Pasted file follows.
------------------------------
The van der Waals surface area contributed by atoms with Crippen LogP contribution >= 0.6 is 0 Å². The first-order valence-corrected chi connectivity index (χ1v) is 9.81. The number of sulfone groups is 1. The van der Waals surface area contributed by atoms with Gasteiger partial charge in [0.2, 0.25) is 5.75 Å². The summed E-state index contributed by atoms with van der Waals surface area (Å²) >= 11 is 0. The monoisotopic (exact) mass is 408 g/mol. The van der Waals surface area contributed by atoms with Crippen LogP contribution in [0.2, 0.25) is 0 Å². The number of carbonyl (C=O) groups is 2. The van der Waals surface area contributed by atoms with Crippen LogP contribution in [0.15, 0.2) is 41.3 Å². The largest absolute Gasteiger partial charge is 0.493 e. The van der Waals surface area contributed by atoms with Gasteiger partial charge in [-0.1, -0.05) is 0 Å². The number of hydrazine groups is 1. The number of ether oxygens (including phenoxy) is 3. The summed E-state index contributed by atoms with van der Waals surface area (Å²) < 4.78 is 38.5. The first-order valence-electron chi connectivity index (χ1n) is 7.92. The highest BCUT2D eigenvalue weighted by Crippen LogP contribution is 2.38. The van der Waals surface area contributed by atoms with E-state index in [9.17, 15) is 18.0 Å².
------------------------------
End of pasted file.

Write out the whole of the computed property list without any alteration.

The van der Waals surface area contributed by atoms with Crippen LogP contribution >= 0.6 is 0 Å². The first-order valence-corrected chi connectivity index (χ1v) is 9.81. The number of sulfone groups is 1. The van der Waals surface area contributed by atoms with Gasteiger partial charge in [0.2, 0.25) is 5.75 Å². The summed E-state index contributed by atoms with van der Waals surface area (Å²) >= 11 is 0. The monoisotopic (exact) mass is 408 g/mol. The van der Waals surface area contributed by atoms with Crippen LogP contribution in [0.2, 0.25) is 0 Å². The number of carbonyl (C=O) groups is 2. The van der Waals surface area contributed by atoms with Crippen LogP contribution in [0.15, 0.2) is 41.3 Å². The largest absolute Gasteiger partial charge is 0.493 e. The van der Waals surface area contributed by atoms with Gasteiger partial charge in [-0.1, -0.05) is 0 Å². The number of hydrazine groups is 1. The number of ether oxygens (including phenoxy) is 3. The summed E-state index contributed by atoms with van der Waals surface area (Å²) < 4.78 is 38.5. The first-order valence-electron chi connectivity index (χ1n) is 7.92. The highest BCUT2D eigenvalue weighted by Crippen LogP contribution is 2.38. The van der Waals surface area contributed by atoms with E-state index in [9.17, 15) is 18.0 Å².